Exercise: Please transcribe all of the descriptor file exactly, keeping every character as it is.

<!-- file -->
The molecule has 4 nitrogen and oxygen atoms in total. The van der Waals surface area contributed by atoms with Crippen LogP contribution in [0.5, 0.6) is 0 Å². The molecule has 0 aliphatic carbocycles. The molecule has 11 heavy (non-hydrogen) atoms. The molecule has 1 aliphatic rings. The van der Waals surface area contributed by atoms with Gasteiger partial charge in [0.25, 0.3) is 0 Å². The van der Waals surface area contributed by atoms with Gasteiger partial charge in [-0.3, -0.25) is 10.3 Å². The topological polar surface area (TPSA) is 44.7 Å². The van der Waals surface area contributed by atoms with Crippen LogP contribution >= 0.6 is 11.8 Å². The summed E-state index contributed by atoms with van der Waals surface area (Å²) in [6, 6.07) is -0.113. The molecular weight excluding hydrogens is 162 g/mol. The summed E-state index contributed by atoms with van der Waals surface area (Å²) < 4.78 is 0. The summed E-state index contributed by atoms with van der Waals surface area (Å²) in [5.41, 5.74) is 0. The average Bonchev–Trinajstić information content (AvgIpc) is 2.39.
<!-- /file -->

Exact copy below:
The molecule has 4 nitrogen and oxygen atoms in total. The van der Waals surface area contributed by atoms with Crippen LogP contribution in [0.5, 0.6) is 0 Å². The molecule has 0 aliphatic carbocycles. The molecule has 11 heavy (non-hydrogen) atoms. The molecule has 1 aliphatic rings. The van der Waals surface area contributed by atoms with Gasteiger partial charge in [0.25, 0.3) is 0 Å². The van der Waals surface area contributed by atoms with Gasteiger partial charge in [-0.3, -0.25) is 10.3 Å². The topological polar surface area (TPSA) is 44.7 Å². The van der Waals surface area contributed by atoms with Crippen LogP contribution >= 0.6 is 11.8 Å². The summed E-state index contributed by atoms with van der Waals surface area (Å²) in [6, 6.07) is -0.113. The molecular weight excluding hydrogens is 162 g/mol. The summed E-state index contributed by atoms with van der Waals surface area (Å²) < 4.78 is 0. The summed E-state index contributed by atoms with van der Waals surface area (Å²) in [5.41, 5.74) is 0. The average Bonchev–Trinajstić information content (AvgIpc) is 2.39.